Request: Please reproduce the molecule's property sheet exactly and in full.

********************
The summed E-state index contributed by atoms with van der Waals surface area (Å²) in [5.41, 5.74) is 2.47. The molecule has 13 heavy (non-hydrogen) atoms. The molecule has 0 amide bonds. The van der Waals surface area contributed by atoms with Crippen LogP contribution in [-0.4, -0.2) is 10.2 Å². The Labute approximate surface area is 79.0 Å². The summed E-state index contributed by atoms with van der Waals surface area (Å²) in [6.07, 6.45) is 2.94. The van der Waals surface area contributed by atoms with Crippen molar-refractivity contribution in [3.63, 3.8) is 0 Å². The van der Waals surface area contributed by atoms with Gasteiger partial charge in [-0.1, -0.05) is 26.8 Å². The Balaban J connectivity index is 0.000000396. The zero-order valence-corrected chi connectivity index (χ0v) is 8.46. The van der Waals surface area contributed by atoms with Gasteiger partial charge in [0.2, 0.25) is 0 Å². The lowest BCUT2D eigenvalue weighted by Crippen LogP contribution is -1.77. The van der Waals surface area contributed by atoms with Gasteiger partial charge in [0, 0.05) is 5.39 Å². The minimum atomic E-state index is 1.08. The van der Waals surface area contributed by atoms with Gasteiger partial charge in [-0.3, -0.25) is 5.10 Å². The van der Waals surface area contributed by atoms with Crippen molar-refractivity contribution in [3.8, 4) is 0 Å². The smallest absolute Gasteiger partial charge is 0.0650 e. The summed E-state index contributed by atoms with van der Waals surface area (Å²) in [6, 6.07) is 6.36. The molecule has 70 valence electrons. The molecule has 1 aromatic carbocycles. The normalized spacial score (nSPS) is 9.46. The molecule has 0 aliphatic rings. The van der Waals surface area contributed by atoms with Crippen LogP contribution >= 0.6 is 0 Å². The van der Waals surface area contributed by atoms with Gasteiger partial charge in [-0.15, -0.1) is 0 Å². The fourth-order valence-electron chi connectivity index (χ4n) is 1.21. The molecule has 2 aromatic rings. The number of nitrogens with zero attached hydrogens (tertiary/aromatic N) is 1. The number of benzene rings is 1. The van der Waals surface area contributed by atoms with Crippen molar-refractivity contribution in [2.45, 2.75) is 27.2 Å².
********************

The summed E-state index contributed by atoms with van der Waals surface area (Å²) in [5.41, 5.74) is 2.47. The molecule has 13 heavy (non-hydrogen) atoms. The molecule has 0 amide bonds. The van der Waals surface area contributed by atoms with Crippen LogP contribution in [-0.4, -0.2) is 10.2 Å². The Labute approximate surface area is 79.0 Å². The summed E-state index contributed by atoms with van der Waals surface area (Å²) in [6.07, 6.45) is 2.94. The van der Waals surface area contributed by atoms with Crippen molar-refractivity contribution in [3.63, 3.8) is 0 Å². The van der Waals surface area contributed by atoms with Gasteiger partial charge in [-0.1, -0.05) is 26.8 Å². The Balaban J connectivity index is 0.000000396. The zero-order valence-corrected chi connectivity index (χ0v) is 8.46. The van der Waals surface area contributed by atoms with Gasteiger partial charge in [0.2, 0.25) is 0 Å². The lowest BCUT2D eigenvalue weighted by Crippen LogP contribution is -1.77. The van der Waals surface area contributed by atoms with Gasteiger partial charge in [0, 0.05) is 5.39 Å². The minimum atomic E-state index is 1.08. The van der Waals surface area contributed by atoms with Gasteiger partial charge in [-0.3, -0.25) is 5.10 Å². The van der Waals surface area contributed by atoms with Crippen molar-refractivity contribution in [3.8, 4) is 0 Å². The smallest absolute Gasteiger partial charge is 0.0650 e. The summed E-state index contributed by atoms with van der Waals surface area (Å²) in [6, 6.07) is 6.36. The molecule has 70 valence electrons. The molecule has 1 aromatic carbocycles. The normalized spacial score (nSPS) is 9.46. The molecule has 0 aliphatic rings. The van der Waals surface area contributed by atoms with Crippen LogP contribution >= 0.6 is 0 Å². The van der Waals surface area contributed by atoms with Gasteiger partial charge in [-0.15, -0.1) is 0 Å². The fourth-order valence-electron chi connectivity index (χ4n) is 1.21. The molecule has 2 aromatic rings. The number of nitrogens with zero attached hydrogens (tertiary/aromatic N) is 1. The number of benzene rings is 1. The van der Waals surface area contributed by atoms with Crippen molar-refractivity contribution in [2.45, 2.75) is 27.2 Å².